Following last night’s game against the A’s, the Rangers announced that Kohei Arihara would get the ball for the second contest of the series this evening. It’ll be the 30-year-old’s first big league appearance of the season, as he’s spent the entire season with Triple-A Round Rock after being outrighted off the 40-man roster last September. The Rangers 40-man is currently full, so they’ll need to make a corresponding move this afternoon to formally select Arihara’s contract. Longtime Texas beat reporter Jeff Wilson first suggested that he could be on the radar for a call-up.
A longtime member of the Hokkaido Nippon-Ham Fighters in Japan, Arihara made the jump to MLB over the 2020-21 offseason. The right-hander was made available by the Fighters via the posting process, and he ultimately signed a two-year, $6.2MM contract. Texas also paid a $1.24MM posting fee to the Fighters, pushing their total investment to around $7.5MM.
Arihara never threw especially hard or missed many bats in Japan, but he was a polished strike-thrower who pitched to a 3.74 ERA over six NPB seasons. Texas hoped that control could allow him to flourish as a back-of-the-rotation arm in the big leagues, but that hasn’t been the case thus far. Arihara made ten big league starts last season, allowing a 6.64 ERA over 40 2/3 innings while struggling mightily with the home run ball (2.43 HR/9). He required shoulder surgery that May and spent nearly four months rehabbing before returning in September. After three more starts, he was run through waivers and assigned to Triple-A.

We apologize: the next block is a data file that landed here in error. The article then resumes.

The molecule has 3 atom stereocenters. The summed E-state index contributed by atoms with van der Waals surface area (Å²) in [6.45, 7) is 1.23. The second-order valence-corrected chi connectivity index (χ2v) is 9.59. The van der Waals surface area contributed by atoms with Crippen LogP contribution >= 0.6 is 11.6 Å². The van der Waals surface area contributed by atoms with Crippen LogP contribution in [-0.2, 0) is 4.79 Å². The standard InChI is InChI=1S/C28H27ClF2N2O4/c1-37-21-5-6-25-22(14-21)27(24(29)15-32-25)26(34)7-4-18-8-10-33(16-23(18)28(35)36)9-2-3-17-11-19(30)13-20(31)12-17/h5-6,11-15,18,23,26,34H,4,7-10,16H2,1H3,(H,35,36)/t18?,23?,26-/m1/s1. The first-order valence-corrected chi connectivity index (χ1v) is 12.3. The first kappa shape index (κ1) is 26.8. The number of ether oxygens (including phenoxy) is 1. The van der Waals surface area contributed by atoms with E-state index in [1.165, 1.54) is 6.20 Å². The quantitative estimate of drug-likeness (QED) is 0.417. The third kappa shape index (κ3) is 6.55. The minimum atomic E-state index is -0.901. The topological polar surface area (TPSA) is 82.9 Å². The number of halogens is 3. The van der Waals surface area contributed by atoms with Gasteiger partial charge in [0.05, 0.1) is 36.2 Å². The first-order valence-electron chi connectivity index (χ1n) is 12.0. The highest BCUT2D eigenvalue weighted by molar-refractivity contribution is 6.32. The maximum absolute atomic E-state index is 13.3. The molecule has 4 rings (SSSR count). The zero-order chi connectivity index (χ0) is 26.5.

Through 18 appearances (14 starts) with Round Rock in 2022, Arihara has a 4.88 ERA in 72 innings. His 20.4% strikeout rate is a bit below-average, but he’s demonstrating his customary excellent control (5.8% walk percentage). More importantly, he’s gotten his home run rate to a more manageable level than it was during his first MLB stint, largely because he’s inducing grounders on over half the batted balls against him. Arihara’s season line still isn’t eye-catching, but he’s allowed three or fewer earned runs in each of his past five starts and will get a shot to try to carry that over against big league hitters.
Arihara’s contract wraps up at the end of the season, so the final couple months are particularly important for him personally. Capturing a rotation spot and performing serviceably over the next seven weeks would seem to be a prerequisite if he hopes to land a major league contract this winter. The Rangers have already bumped Taylor Hearn to a relief role after a rough run in the rotation, but they’re without Jon Gray due to an oblique strain and have given 18 starts to Glenn Otto without much consistent success. There’s enough uncertainty Arihara could have a path to picking up a handful of starts down the stretch.